This is a guest post written by Heidi Chumley, MD. Dr. Chumley is Senior Associate Dean for Medical Education at the University of Kansas School of Medicine.
Recently, my husband and I (both family physicians) and our colleague (a health systems researcher in our family medicine department) visited Armenia as guests of the Kansas National Guard and USAID. Our mission was to learn about the evolving Armenian health care system, develop relationships, and move towards an end goal of providing assistance to Yerevan State Medical University as family medicine continues to develop in Armenia. We knew a little about their health care system before we visited, as our colleagues had made two prior trips.
After the collapse of the Soviet system, the Armenian government endorsed the development of a primary care based health care system and chose family medicine as the discipline to provide that base. We knew they were interested in learning about the family medicine curriculum in medical school, residency, and after residency in the US and specifically at the University of Kansas. So, we prepared our presentations about family medicine training, packed our bags, and worked with the US embassy and YSMU to set up a schedule. We met with officials of YSMU and their department of family medicine, a representative from the ministry of health, and the chair of the department of family medicine at their “NIH”-equivalent. During the course of these meetings, we learned of their two major strategies: 1) retrain "narrow specialists" (their term for physicians who restrict treatment to patients based on age, gender, or organ system) in a one-year program with a national curriculum and 2) begin 2-year family medicine residency programs. Over the past decade, they had retrained 1200 narrow specialists as family physicians. Also, there are 2 government-sponsored family medicine residency programs, training a total of 9 residents per year.
As you might suspect, when there has been no family medicine before in a country seeking to develop family medicine, there are no family physicians to lead the movement. There are narrow specialists who have learned about the value of primary care, endorsed that system, and are working together with other narrow specialists to provide as broad training as possible. This reminded me of what might have happened in the US as family medicine became a specialty. Visiting Armenia was like being granted a rare opportunity: a glimpse into our past, with a known future, poised at an important moment in time. It gave me a chance to reflect on what happened in the US that led us to a specialty-centric health care system and what decisions may affect whether or not Armenia is able to transform to a family medicine based health care system. At our exit meeting with the director of USAID in Armenia, we mentioned that the best way we could help would be to outline pivotal decisions that will either be made or just come to be as if a conscious decision was made. I've scripted those insights into concrete “dos” and “don'ts” based on knowledge of what transpired in the US health care system. Here is my advice, for what it is worth:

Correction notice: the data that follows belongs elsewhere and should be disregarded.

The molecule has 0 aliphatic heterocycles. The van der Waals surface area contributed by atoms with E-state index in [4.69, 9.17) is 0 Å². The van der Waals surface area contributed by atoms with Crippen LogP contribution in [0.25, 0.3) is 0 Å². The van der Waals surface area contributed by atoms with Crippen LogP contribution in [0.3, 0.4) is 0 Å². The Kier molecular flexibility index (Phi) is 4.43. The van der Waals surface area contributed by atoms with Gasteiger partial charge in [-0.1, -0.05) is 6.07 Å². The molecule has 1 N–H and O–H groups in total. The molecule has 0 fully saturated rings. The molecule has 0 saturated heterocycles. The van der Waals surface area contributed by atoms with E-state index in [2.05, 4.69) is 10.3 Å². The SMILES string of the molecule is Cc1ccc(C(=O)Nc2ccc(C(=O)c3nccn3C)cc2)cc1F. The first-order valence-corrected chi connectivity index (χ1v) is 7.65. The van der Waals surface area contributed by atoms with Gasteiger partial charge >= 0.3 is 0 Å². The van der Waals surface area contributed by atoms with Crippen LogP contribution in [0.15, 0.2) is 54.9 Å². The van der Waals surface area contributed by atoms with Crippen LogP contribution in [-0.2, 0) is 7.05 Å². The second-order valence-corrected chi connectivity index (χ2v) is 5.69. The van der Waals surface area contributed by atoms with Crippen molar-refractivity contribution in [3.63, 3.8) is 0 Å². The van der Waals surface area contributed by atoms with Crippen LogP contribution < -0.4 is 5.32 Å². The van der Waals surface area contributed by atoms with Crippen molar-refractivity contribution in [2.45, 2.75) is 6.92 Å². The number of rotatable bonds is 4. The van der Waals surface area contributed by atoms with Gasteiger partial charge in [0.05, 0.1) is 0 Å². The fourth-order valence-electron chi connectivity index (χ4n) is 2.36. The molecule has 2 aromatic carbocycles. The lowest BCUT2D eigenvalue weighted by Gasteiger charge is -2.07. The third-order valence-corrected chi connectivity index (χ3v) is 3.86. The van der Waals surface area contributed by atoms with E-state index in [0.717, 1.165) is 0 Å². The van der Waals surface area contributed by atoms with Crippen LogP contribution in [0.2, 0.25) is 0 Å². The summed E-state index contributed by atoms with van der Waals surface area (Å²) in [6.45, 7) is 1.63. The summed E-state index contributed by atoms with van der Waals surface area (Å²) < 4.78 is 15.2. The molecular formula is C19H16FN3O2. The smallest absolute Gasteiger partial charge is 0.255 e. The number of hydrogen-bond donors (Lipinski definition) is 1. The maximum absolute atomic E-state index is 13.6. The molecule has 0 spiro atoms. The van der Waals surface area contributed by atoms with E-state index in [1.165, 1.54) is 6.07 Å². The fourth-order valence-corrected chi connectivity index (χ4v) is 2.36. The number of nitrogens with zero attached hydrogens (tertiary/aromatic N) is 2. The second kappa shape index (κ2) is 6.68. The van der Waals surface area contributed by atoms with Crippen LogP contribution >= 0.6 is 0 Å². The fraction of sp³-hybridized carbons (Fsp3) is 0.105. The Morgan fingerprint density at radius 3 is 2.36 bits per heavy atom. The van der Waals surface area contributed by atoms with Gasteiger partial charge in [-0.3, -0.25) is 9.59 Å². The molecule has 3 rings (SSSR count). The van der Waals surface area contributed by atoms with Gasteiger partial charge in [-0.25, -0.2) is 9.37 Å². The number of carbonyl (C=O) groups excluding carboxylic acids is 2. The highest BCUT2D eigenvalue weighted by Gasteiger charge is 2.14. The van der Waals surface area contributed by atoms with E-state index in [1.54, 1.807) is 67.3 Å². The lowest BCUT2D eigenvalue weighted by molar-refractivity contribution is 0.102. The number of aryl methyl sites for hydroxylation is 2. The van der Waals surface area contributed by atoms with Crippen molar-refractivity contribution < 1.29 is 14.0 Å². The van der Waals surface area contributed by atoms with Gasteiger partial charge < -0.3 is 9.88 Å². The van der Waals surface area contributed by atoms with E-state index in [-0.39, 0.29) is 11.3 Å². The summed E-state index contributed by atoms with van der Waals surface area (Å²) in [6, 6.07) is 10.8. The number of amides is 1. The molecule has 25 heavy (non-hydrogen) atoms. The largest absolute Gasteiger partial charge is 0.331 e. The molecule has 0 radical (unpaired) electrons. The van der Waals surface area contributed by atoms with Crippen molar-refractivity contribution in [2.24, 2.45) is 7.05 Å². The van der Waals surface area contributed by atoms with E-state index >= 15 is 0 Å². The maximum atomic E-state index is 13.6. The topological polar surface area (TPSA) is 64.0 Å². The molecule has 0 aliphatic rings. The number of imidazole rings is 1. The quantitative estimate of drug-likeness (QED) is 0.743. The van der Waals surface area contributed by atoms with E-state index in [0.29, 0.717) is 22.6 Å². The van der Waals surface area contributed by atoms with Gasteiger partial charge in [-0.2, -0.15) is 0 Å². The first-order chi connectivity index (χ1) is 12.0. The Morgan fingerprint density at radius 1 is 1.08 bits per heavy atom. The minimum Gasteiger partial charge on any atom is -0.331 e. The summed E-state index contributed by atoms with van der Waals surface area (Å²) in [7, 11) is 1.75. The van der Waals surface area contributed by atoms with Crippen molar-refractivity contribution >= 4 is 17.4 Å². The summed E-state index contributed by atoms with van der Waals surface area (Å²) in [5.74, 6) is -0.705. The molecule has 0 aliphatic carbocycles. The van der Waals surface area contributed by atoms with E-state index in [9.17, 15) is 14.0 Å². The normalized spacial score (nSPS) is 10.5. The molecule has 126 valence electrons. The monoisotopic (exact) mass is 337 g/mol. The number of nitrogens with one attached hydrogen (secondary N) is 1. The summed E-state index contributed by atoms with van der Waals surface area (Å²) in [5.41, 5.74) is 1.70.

· Don't train your primary care doctors in a system where they only rotate with narrow specialists.
· Do train your narrow specialists in primary care settings to help them keep a sense of probabilities.
· Don't make family medicine training shorter or less prestigious.